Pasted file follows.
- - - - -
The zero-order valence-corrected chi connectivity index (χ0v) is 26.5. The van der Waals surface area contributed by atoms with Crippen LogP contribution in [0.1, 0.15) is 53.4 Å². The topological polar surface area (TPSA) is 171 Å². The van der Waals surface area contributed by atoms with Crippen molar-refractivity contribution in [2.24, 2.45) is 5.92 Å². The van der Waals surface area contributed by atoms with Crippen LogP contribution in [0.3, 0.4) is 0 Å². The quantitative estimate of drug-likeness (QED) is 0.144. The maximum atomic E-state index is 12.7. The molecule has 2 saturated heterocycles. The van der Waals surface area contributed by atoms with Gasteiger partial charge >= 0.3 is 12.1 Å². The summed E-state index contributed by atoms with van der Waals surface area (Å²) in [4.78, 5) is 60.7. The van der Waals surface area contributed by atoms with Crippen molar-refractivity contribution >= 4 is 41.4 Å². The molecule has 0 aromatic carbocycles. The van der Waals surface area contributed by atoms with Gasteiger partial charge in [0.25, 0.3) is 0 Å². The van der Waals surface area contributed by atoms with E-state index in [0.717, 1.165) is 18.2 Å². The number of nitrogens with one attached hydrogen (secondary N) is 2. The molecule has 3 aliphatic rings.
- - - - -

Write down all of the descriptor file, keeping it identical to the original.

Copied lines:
The zero-order valence-corrected chi connectivity index (χ0v) is 26.5. The van der Waals surface area contributed by atoms with Crippen LogP contribution in [0.1, 0.15) is 53.4 Å². The topological polar surface area (TPSA) is 171 Å². The van der Waals surface area contributed by atoms with Crippen molar-refractivity contribution in [2.24, 2.45) is 5.92 Å². The van der Waals surface area contributed by atoms with Crippen LogP contribution in [0.3, 0.4) is 0 Å². The quantitative estimate of drug-likeness (QED) is 0.144. The maximum atomic E-state index is 12.7. The molecule has 2 saturated heterocycles. The van der Waals surface area contributed by atoms with Gasteiger partial charge >= 0.3 is 12.1 Å². The summed E-state index contributed by atoms with van der Waals surface area (Å²) in [4.78, 5) is 60.7. The van der Waals surface area contributed by atoms with Crippen molar-refractivity contribution >= 4 is 41.4 Å². The molecule has 0 aromatic carbocycles. The van der Waals surface area contributed by atoms with Gasteiger partial charge in [0.25, 0.3) is 0 Å². The van der Waals surface area contributed by atoms with E-state index in [0.717, 1.165) is 18.2 Å². The number of nitrogens with one attached hydrogen (secondary N) is 2. The molecule has 3 aliphatic rings.